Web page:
• Inbound Links: Does the web page have enough backlinks? What are those backlinks? (Hint: MOZ bar can tell you that too).

Try to list all the above information (or more if you could) in an Excel sheet for every keyword for example.

Tip 3 – Keyword-Driven Content

Now it’s the time to write your content. Having a qualified keyword list and a thorough report about your competition is two powerful tools that you can use to write your content.

At this step, you know that you are actually writing some content around less-competitive keywords that your website can be easily predicted to reach the top 10 results.

Tip 4 – Competition-Driven Content

While writing your content, basically try to surpass your competition with more effective word count around the topic, optimized headings and sub-headings, effective bold text and optimized helpful images.

Also, try to answer most of the questions that your competition did not answer or thoroughly focus on. In other words, try to write your content from a different angle that is not discussed by your competition.

For example, if your competition provides a list-based content, then you should not write the same type of content. Always try to be unique.

Tip 5 – Promote your Readers

Always give your readers the opportunity to read more about any topic that you have discussed through external links.

Engage your content to include external links and call-to-actions in your content, search engines really look for the type of content that is helpful for the readers by reading more details through external links.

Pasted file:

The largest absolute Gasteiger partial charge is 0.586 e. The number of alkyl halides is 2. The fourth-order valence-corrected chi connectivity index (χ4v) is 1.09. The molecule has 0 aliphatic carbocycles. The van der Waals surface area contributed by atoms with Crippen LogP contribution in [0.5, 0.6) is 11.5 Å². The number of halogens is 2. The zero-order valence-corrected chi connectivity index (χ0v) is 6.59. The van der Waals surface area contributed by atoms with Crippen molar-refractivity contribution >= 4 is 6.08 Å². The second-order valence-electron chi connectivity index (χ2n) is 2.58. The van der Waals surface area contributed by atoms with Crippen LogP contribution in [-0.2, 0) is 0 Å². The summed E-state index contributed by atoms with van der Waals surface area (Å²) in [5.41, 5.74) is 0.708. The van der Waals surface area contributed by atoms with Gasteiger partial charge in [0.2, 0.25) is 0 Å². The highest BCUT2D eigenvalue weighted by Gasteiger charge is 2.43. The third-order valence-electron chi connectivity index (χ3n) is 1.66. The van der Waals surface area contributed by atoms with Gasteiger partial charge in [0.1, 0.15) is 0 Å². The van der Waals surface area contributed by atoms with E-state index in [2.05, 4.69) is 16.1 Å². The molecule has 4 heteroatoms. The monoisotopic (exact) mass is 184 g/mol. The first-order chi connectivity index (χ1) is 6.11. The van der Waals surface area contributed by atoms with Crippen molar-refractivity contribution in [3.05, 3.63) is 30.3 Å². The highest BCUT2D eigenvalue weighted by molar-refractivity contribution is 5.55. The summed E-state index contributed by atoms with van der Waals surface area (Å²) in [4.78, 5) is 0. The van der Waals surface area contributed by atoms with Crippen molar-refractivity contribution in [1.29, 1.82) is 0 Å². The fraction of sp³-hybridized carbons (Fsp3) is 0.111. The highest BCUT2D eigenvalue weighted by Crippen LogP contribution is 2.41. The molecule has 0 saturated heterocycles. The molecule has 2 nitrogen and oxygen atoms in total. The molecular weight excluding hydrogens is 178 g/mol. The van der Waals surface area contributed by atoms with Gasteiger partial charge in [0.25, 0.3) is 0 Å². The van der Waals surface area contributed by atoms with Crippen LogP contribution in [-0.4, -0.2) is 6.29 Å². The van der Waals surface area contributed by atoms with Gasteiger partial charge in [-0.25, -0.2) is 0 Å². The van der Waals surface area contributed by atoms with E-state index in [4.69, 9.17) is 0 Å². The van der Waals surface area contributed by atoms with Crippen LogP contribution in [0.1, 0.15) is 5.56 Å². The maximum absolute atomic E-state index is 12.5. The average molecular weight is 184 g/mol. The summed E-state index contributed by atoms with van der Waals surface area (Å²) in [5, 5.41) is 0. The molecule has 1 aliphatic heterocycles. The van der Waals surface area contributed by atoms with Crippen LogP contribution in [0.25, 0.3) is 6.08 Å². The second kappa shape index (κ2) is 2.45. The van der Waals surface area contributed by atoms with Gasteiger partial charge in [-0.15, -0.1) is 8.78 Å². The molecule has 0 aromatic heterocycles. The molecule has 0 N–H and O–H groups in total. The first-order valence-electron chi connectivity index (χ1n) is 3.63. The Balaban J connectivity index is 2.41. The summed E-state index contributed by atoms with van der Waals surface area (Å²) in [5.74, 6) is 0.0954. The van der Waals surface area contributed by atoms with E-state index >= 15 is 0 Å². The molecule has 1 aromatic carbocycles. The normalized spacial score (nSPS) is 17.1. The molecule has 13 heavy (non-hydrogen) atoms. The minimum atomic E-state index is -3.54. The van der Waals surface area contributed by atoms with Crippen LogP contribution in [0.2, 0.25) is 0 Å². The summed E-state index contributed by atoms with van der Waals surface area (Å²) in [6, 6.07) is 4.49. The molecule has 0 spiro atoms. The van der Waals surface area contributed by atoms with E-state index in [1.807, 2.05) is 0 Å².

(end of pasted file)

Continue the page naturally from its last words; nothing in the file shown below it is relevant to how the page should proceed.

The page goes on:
A practical hint to do that is to search for the section sub-heading you are currently writing for on Google, and try to pick a helpful link with high domain authority that speaks about that section in more details and link to it in your content.

That way, search engines will be able to crawl their site and determine the main theme you are writing about and actually it is proven that including external links in your content can produce more solid results.

Conclusion

Writing an SEO content is an enjoyable journey that can be fun, if you did it right. It needs practice and experience but if the right process is followed once, the next piece of content you are going to write will be easier.

The most important thing to keep in mind across the whole process is: You are writing your content for human readers, not search engines.

If your readers liked your content, they are going to share it, link to it and more importantly, you will get less bounce rate and greater results.